Utah Gov. Spencer Cox also signed a proclamation earlier in the morning declaring June as LGBTQ+ Pride Month in the state. The declaration encourages "relevant and vital conversations about what it means to love each other, understand our differences and support our LGBTQ+ friends and family members," noting that there are "higher rates of mental health challenges" among those who identify on the spectrum.

This year's Pride Month has a bit of a different meaning within Salt Lake City leadership. For starters, this is also the first Pride Month in which a majority of the Salt Lake City Council openly identifies as LGBTQ.


The work's not done. ... We need to keep working for further equality in our state and in our city.

–Salt Lake City Councilman Darin Mano


Salt Lake City Mayor Erin Mendenhall also touted that the city is coming off its first-ever 100 on the Human Rights Commission Municipal Index Score in 2021, which represents "inclusive municipal laws, policies and services are of LGBTQ people who live and work there."

"Salt Lake City was established as a place for people who wanted to live their true lives, live their best (selves) and, in a way, that's what this place has continued to be — a place that celebrates our diversity because that's actually the fabric of the community we love and keeps us going," she said.

Yet with as much progress as there has been over the years, city leaders fear what happens after Pride Month. They note that it takes more than just one perfect Human Rights Commission Municipal Index Score and one month of celebrations to ensure equality exists.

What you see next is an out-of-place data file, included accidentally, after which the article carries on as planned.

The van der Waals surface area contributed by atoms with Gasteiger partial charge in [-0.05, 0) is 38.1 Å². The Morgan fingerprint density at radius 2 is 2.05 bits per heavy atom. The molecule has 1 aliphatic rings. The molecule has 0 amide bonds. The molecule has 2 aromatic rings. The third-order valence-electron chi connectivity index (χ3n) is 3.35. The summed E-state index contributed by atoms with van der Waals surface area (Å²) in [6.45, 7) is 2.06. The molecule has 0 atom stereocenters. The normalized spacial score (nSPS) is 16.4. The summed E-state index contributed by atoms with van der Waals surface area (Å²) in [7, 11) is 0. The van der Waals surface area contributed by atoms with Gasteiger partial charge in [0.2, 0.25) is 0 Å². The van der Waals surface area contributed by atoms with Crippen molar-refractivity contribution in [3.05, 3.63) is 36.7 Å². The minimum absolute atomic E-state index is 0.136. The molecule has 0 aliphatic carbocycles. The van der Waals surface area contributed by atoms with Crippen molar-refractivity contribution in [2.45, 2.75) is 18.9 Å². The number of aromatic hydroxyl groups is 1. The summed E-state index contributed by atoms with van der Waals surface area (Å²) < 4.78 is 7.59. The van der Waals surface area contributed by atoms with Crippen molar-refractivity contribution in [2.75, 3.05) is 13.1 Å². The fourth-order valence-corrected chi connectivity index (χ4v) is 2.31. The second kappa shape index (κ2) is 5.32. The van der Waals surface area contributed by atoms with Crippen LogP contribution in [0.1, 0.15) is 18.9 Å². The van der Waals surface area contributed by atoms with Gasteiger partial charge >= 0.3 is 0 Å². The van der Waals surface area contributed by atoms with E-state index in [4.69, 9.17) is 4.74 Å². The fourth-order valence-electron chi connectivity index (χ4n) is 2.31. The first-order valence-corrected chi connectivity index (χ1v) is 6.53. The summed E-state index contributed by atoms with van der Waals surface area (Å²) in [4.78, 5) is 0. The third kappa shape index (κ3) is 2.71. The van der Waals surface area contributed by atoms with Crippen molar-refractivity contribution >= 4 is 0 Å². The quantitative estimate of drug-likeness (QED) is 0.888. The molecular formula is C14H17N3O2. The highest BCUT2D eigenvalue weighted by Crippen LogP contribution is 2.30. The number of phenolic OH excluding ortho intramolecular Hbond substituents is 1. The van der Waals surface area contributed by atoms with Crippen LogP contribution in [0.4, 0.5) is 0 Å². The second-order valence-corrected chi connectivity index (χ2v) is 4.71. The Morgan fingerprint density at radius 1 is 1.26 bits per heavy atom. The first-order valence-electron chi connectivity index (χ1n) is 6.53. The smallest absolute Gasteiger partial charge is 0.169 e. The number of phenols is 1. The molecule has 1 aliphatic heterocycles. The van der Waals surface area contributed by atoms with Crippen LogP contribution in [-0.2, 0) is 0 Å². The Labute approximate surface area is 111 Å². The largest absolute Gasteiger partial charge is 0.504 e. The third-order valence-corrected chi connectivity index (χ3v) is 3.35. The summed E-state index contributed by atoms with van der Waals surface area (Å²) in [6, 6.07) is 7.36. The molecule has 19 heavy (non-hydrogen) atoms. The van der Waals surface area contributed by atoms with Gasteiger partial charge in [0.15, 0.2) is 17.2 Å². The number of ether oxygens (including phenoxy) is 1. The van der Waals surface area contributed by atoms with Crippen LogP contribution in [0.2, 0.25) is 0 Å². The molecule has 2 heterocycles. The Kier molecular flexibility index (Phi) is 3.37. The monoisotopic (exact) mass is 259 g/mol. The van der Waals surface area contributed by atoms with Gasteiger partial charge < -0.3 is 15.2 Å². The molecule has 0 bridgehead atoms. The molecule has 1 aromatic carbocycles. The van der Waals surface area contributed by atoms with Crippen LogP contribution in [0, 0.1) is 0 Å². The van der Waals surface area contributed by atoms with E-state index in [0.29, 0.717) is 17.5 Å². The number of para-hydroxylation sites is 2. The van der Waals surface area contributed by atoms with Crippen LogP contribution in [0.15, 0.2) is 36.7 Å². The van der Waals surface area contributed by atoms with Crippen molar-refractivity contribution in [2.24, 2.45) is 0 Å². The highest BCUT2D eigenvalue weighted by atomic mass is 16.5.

Damien Sotolongo hugs his mother, Haily Holmberg, during a flag-raising ceremony to kick off Pride Month outside of the Salt Lake City-County Building in Salt Lake City on Wednesday. Holmberg’s cousin, TK Barrows, is on the right.
Damien Sotolongo hugs his mother, Haily Holmberg, during a flag-raising ceremony to kick off Pride Month outside of the Salt Lake City-County Building in Salt Lake City on Wednesday. Holmberg’s cousin, TK Barrows, is on the right. (Photo: Kristin Murphy, Deseret News)

The Utah Department of Public Safety reported there was a 90% increase in hate crimes against LGBTQ members in the state from 2020 to 2021. The total number of hate crimes in Utah also rose from 72 to 135 during that time, a jump of nearly 88% overall. Attacks against members of the LGBTQ community account for nearly one-third of the attacks.

The Pride Month of June resulted in the most incidents last year, per information collected by the Utah-based company Domo.

In addition to crafting policies that are more inclusive, Mano points to the work that organizations like the Utah Pride Center do on a daily basis as a reminder it takes steps every day to help ensure that Utah and Salt Lake City are more inclusive.

"The work's not done," he said. "We got a perfect 100 score on our HRC equality index, but that doesn't mean that we're done. We did a good job that year and we need to keep working for further equality in our state and in our city."

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Carter Williams is an award-winning reporter who covers general news, outdoors, history and sports for KSL.com. He previously worked for the Deseret News. He is a Utah transplant by the way of Rochester, New York.